When the liturgy reformer went on the lam after escaping jail . . .

Consider Dom Beauduin, previously noted as a World War I hero. This account is from a successor in the liturgical movement, Dom Bernard Botte, in his excellently readable, largely eyewitness account of the movement From Silence to Participation (Pastoral Press, 1988). The book is a translation of that year of a 1973 book in French.

Botte was drafted into the Belgian army in April 1914 and served to August of 1919, having left off his pre-ordination studies to follow the call.

Life was like that in Northern Euro countries where seminarians were not exempt. Indeed it was like that in the early ’50s, when as a Jesuit scholastic studying philosophy I heard from a New Yorker about the French scholastic who returned to studies after a compulsory turn in the French army. For us Americans, of course, seminary occupancy was a ticket to non-service in the military.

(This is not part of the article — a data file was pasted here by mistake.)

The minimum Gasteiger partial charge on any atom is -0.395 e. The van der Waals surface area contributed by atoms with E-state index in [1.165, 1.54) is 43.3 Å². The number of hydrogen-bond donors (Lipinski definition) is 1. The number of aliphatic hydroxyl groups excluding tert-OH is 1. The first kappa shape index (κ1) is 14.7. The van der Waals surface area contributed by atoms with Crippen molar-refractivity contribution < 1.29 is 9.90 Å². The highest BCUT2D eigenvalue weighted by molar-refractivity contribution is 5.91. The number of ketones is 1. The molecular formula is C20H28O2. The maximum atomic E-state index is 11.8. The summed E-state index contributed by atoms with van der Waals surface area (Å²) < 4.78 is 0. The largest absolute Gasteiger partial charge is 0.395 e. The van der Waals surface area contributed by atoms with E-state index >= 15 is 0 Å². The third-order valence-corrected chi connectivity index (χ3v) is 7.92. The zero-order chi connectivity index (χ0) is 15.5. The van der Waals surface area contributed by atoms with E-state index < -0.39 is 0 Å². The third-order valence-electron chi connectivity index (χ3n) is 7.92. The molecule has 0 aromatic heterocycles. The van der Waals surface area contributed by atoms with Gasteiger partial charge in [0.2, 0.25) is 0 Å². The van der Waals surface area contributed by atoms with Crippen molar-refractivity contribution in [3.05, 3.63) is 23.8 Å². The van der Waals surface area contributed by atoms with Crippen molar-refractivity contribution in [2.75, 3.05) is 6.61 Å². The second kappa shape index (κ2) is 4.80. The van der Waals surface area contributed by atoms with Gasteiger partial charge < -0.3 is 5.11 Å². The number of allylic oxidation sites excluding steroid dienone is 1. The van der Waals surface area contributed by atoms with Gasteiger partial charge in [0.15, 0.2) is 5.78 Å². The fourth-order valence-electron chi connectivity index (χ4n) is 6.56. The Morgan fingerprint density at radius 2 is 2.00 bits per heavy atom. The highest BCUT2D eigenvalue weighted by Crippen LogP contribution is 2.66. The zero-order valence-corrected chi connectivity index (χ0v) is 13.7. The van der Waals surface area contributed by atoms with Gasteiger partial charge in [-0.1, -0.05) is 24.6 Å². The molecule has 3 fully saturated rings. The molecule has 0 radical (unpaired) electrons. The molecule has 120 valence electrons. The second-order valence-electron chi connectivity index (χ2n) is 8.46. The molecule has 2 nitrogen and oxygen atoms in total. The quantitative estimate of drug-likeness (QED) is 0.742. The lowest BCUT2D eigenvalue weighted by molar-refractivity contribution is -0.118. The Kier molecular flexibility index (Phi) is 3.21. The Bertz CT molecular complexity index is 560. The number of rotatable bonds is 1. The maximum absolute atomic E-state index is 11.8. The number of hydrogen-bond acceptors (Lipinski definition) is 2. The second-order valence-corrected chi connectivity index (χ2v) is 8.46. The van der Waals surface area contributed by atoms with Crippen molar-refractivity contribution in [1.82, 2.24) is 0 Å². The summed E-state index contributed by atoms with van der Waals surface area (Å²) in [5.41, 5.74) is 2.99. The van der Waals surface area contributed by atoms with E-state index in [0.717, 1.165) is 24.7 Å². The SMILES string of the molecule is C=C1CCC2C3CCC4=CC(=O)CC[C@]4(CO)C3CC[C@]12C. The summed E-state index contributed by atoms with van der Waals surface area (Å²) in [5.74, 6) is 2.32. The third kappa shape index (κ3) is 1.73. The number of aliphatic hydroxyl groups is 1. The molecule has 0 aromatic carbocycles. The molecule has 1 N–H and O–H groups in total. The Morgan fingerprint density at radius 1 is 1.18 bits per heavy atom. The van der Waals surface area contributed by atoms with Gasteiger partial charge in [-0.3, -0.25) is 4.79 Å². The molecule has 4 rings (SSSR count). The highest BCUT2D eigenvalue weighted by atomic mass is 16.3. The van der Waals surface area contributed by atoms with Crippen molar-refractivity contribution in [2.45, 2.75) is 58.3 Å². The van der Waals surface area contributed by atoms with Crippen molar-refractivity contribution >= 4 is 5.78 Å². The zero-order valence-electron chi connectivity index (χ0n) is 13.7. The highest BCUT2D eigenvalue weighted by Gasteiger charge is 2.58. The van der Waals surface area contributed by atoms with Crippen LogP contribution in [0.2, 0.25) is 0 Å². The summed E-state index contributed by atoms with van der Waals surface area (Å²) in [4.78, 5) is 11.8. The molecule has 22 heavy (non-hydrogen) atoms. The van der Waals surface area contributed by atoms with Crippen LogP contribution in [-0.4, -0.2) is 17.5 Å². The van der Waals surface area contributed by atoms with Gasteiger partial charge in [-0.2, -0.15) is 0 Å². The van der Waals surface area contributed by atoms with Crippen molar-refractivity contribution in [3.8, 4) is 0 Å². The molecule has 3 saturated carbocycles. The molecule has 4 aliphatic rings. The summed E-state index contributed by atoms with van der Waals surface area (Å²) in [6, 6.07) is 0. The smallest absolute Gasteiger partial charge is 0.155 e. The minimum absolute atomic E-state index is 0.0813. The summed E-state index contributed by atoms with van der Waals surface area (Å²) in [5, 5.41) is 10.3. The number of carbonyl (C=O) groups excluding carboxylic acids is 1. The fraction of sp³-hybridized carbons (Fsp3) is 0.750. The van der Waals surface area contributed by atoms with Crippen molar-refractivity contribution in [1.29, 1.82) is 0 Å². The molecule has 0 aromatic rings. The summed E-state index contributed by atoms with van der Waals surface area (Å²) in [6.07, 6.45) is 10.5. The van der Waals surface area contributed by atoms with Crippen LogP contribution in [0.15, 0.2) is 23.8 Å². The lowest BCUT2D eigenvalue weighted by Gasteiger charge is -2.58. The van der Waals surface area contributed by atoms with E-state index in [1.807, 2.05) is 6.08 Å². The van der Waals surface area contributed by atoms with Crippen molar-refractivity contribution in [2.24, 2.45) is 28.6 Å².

He ran into Beauduin in a train station during the war, and needless to say they did not discuss liturgy, Botte being headed for the Western Front, where all was not quiet, and Beauduin doing God knew what and the Germans were trying to find out.

He was in fact working with British Intelligence and at one point was jailed for his troubles. Here had an Apostle Paul-like experience, escaping when the guard inside fell asleep and bluffing the sentry outside when he walked away. Later, he was condemned to death in absentia.

By then he had made it across the Dutch border, but only after “other equally fantastic adventures” did he later make it to England, where he acquired a zest for ecumenism after sessions with Anglican friends.

More later about that element of Dom Beauduin’s voluminous real-life portfolio . . .

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